The International Olympic Committee’s Search for Refugee Athletes
Athletes competing for no country are not new to the Games, but a concentrated effort to recruit more of them could bring exciting new competition next year
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On Monday, the International Olympic Committee announced that top refugee athletes with no home country to represent can compete at the 2016 Rio Games under the Olympic flag. The statement drew attention to refugee crises across the Middle East, Africa, and Europe. But it also left us with one big question: How many potential Olympian refugees are there?
“It would be premature to speculate on the number of athletes who will take part in the 2016 Olympic Games in Rio de Janeiro,” the IOC wrote Outside in an email. “With the help of National Olympic Committees (NOCs) and the United Nations High Commissioner for Refugees (UNHCR), the International Olympic Committee has already identified a number of athletes who are living in refugee camps and is helping them through its Olympic Solidarity programmes.”
Simply put, the Olympic Solidarity program offers NOCs financial and administrative assistance to help develop their individual Olympic programs and get their athletes to the Games. About seven weeks ago, the IOC announced it had created a $2 million fund immediately available to NOCs for refugee programs. One million came from the IOC, the other million from Olympic Solidarity.
“We are hopeful that this initiative will bring hope to the refugee athletes who long to go back to training and compete at the Olympic Games,” the IOC wrote to Outside.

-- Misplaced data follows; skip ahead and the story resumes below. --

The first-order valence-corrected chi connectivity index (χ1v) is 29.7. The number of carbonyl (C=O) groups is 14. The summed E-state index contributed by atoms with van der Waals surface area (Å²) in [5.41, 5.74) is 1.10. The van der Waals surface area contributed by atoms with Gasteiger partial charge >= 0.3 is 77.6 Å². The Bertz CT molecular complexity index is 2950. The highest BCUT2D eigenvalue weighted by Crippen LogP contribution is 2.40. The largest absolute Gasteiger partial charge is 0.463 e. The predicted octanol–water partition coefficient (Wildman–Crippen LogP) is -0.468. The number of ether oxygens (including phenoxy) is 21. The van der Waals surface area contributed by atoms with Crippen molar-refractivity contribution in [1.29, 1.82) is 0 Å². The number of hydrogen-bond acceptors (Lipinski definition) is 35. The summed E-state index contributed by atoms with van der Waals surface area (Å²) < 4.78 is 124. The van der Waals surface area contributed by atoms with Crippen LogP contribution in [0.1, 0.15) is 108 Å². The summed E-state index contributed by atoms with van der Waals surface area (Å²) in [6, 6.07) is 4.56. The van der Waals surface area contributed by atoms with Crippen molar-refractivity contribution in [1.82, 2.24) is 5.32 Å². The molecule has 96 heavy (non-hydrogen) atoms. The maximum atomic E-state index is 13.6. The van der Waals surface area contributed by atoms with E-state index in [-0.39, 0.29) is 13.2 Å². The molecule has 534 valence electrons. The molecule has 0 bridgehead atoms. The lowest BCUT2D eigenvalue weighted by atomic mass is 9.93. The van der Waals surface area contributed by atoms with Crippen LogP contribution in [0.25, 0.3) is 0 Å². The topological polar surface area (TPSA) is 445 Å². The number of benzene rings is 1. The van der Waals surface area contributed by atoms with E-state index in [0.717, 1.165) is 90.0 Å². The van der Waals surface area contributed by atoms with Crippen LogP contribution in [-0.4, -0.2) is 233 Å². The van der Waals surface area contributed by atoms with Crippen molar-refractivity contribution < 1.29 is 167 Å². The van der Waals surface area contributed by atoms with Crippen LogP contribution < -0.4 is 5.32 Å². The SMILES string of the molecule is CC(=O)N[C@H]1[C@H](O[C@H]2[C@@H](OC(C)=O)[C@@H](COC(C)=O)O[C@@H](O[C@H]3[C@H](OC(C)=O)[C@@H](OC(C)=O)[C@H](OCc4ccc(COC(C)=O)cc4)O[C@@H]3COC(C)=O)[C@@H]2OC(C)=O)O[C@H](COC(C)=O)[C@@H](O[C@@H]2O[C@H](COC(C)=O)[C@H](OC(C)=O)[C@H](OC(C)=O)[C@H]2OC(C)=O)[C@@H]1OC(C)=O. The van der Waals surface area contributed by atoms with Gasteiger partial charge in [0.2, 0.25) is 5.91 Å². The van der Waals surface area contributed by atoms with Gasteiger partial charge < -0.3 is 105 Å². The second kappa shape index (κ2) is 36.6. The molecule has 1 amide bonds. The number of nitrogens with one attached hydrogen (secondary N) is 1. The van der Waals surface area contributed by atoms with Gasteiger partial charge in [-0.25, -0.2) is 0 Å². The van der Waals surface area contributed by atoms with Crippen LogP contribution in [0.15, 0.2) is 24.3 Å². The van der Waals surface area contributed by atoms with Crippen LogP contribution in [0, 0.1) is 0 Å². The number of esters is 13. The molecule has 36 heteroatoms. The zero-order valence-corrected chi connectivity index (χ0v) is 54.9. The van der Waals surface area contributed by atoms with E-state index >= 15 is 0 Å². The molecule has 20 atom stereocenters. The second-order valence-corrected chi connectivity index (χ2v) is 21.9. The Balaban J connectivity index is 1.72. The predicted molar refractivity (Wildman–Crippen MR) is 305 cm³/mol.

Five countries have already received a combined total of $500,000 for refugee-centered projects, including Austria, Belgium, Bulgaria, Denmark, and Slovenia. The programs are designed to improve refugees’ quality of life and integrate them into their new communities through sport. The Danish NOC, for example, started a project called “get2sport for all,” in which local sports clubs work with refugee housing centers to integrate refugees into local sports activities. UNHCR estimates more than 17,000 refugees are currently in Denmark.
“We are hopeful, however, that this initiative will bring hope to the refugee athletes who long to go back to training and compete at the Olympic Games,” the IOC wrote to Outside.
One of these athletes has already competed at the Olympics under the Olympic flag. South Sudanese marathoner Guor Marial had been living as a refugee in the U.S. for 10 years when he ran in the London Olympics as one of four stateless, independent participants. (The three others, from the former Netherlands Antilles, competed independently when the IOC withdrew their Olympic Committee’s membership after the country was dissolved in 2010.)
Guor, it’s important to note, ran track and field in high school in New Hampshire, and at Iowa State University where he became an All-American athlete. So in a way, the IOC’s recent announcements are really efforts to give the more than 700,000 refugees who’ve reached Europe this year opportunities similar to Guor’s. That is, help integrating into their new communities, and receive the same opportunities to be identified and developed as a potential Olympian by their new countries’ NOCs.
“We also encourage refugee athletes who are now in Europe to contact the NOCs of the country that has welcomed them,” the IOC wrote Outside. The IOC also hopes that Monday’s announcement “will be a symbol of hope for all refugees around the world, and will make the world better aware of the magnitude of this crisis.”